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Written Statement of Assistant Secretary Alan Davidson Before the House Committee on Energy & Commerce Subcommittee on Communications & Technology

Written Statement of 
Alan Davidson 
Assistant Secretary of Commerce for Communications and Information 
National Telecommunications and Information Administration
U.S. Department of Commerce 
Before the House Committee on Energy & Commerce
Subcommittee on Communications & Technology
“Oversight and Reauthorization of the National Telecommunications 
and Information Administration”

Chairman Latta, Chair Rodgers, Ranking Member Matsui, Ranking Member Pallone, and Members of the Subcommittee, thank you for the opportunity to speak with you today.

By law, NTIA serves as the President's advisor on telecommunications and information policy. We are serving in that role at a historic time, one filled with both challenge and opportunity.

When I last appeared before this subcommittee, I had just taken the oath of office, the Bipartisan Infrastructure Law had recently been signed into law, and much work lay ahead. Just over a year later, I’m proud to report on the progress we’ve made toward the bipartisan initiatives that Congress tasked to NTIA.

First, connecting everyone in America to affordable, reliable high-speed Internet service, no matter where they live;

Second, maintaining American leadership in wireless innovation by developing a national spectrum strategy, pipeline, and data-driven processes for long-term spectrum planning; and

Third, developing policies that will make for a better Internet – one that offers privacy, security, openness, and trust.

Internet for All

I’ll start with our work to bridge the digital divide.

The Internet is now the essential tool for communications in our modern world. It is essential for access to work. Access to education. Access to healthcare.

And yet today, here in America, millions of people across the country lack access to a high-speed Internet connection or lack the means and the skills to use it.

That’s about to change. We have been talking about the digital divide in this country for more than 20 years. But thanks to the Bipartisan Infrastructure Law, and other funding programs, we now have the resources to do something serious about it.

It’s been almost exactly one year since we launched the Internet for All initiative with the release of our first Notices of Funding Opportunity. That initiative has a simple and ambitious mission: to connect everyone in America to affordable, reliable, high-speed Internet service. I am proud of what we have accomplished in the last year to further that goal.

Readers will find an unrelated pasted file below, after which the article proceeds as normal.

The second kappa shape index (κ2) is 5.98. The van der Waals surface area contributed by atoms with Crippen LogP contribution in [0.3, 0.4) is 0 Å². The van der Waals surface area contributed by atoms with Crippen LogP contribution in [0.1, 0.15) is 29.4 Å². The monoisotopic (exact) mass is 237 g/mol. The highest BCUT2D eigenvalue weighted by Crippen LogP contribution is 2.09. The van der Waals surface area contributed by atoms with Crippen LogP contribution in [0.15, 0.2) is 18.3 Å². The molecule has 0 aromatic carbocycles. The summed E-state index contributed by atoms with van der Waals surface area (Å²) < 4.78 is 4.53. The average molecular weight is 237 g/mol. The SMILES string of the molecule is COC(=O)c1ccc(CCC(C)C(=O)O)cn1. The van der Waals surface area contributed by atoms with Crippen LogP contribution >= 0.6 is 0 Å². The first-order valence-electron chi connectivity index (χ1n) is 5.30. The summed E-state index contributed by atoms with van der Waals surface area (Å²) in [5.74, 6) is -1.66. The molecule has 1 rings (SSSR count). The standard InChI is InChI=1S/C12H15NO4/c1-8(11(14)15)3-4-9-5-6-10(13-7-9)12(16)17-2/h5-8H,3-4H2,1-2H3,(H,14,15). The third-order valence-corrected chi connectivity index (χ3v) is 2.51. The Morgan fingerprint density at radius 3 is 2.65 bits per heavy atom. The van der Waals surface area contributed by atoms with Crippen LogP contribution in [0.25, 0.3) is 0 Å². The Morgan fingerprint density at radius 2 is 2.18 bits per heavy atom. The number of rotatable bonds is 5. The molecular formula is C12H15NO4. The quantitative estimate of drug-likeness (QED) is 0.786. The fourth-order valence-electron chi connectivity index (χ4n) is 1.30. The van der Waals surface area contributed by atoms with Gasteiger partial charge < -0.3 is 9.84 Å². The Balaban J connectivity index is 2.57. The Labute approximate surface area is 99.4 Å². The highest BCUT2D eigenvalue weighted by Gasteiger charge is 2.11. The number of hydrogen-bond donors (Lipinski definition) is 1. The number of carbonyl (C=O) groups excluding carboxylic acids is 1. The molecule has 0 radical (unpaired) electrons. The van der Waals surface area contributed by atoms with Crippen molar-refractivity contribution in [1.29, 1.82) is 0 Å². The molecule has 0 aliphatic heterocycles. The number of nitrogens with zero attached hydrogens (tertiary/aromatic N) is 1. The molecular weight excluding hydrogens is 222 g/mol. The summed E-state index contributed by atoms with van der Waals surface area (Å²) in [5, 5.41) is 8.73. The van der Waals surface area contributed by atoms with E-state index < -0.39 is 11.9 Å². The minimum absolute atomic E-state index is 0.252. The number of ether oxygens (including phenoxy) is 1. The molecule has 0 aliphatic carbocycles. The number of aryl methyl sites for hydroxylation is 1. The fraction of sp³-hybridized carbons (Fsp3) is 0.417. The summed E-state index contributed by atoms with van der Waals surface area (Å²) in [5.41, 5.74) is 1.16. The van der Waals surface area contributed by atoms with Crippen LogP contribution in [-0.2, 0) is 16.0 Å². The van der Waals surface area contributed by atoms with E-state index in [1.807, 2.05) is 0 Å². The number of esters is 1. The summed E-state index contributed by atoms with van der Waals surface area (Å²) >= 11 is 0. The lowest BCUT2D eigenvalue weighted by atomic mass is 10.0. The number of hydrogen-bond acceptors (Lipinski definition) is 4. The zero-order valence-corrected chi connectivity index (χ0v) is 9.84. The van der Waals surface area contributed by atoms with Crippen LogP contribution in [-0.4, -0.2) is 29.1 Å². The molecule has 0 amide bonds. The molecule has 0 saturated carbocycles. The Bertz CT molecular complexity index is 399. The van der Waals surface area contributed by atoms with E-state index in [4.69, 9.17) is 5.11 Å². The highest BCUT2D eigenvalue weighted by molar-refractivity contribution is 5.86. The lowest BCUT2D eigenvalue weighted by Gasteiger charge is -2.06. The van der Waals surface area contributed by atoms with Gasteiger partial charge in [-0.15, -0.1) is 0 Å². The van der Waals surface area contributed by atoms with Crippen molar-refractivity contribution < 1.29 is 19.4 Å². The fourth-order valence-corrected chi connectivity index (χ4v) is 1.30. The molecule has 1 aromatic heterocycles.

Every state and eligible territory has applied to participate in both the Broadband Equity, Access, and Deployment, or BEAD, program and our Digital Equity Planning Grant program. By the end of last year, NTIA had issued more than $307 million in BEAD and Digital Equity planning grants to all 50 states, Puerto Rico, and the District of Columbia.

The development of these plans is critical given that at its core, BEAD is a state and territory grant program. And supporting states and territories in that effort is our Internet for All team’s primary focus for the remainder of this year. We now have Federal Program Officers covering every state and territory, providing on-the-ground assistance to support the submission of 56 high-quality plans this year.

While these programs are still in the important planning stages, NTIA has also been funding projects that can get shovels in the ground and devices in people’s hands quickly. One place where funding is needed most is on Tribal lands – some of the least connected areas in the country. But we’re working to change that. In the last year-and-a-half we have awarded 157 grants totaling more than $1.77 billion through our Tribal Broadband Connectivity Program, serving 230 Tribal Governments. These grants will be used for broadband deployment on tribal lands, as well as for telehealth, distance learning, broadband affordability, and digital inclusion activities.

Also in the last year, NTIA has awarded nearly $263 million in Connecting Minority Communities grants to 93 Historically Black Colleges and Universities, Hispanic Serving Institutions, Minority Serving Institutions, and Tribal colleges and universities. This program helps schools pay for Internet access and devices, or to hire and train information technology personnel. These grants are already helping people in need: from the grandmother in Oklahoma who made a fresh start as a fiber technician to a member of Navajo Nation in Arizona who was able to go back to school thanks to a new device and hotspot.

Finally, in the coming months we will be announcing awards in our $1 billion Enabling Middle Mile Broadband Infrastructure program. This program will support deployment of high-capacity national and regional networks and lower the cost of the last mile networks states will use to connect homes and small businesses. NTIA received 262 applications requesting nearly $7.5 billion in funding, showing the great need for middle mile capacity throughout the country.


As we bridge the digital divide at home, we are likewise determined to maintain the United States’ global leadership in advanced wireless technologies and services.

One of the first steps I took when I joined NTIA was to establish a Spectrum Coordination Initiative with Chairwoman Rosenworcel and the FCC.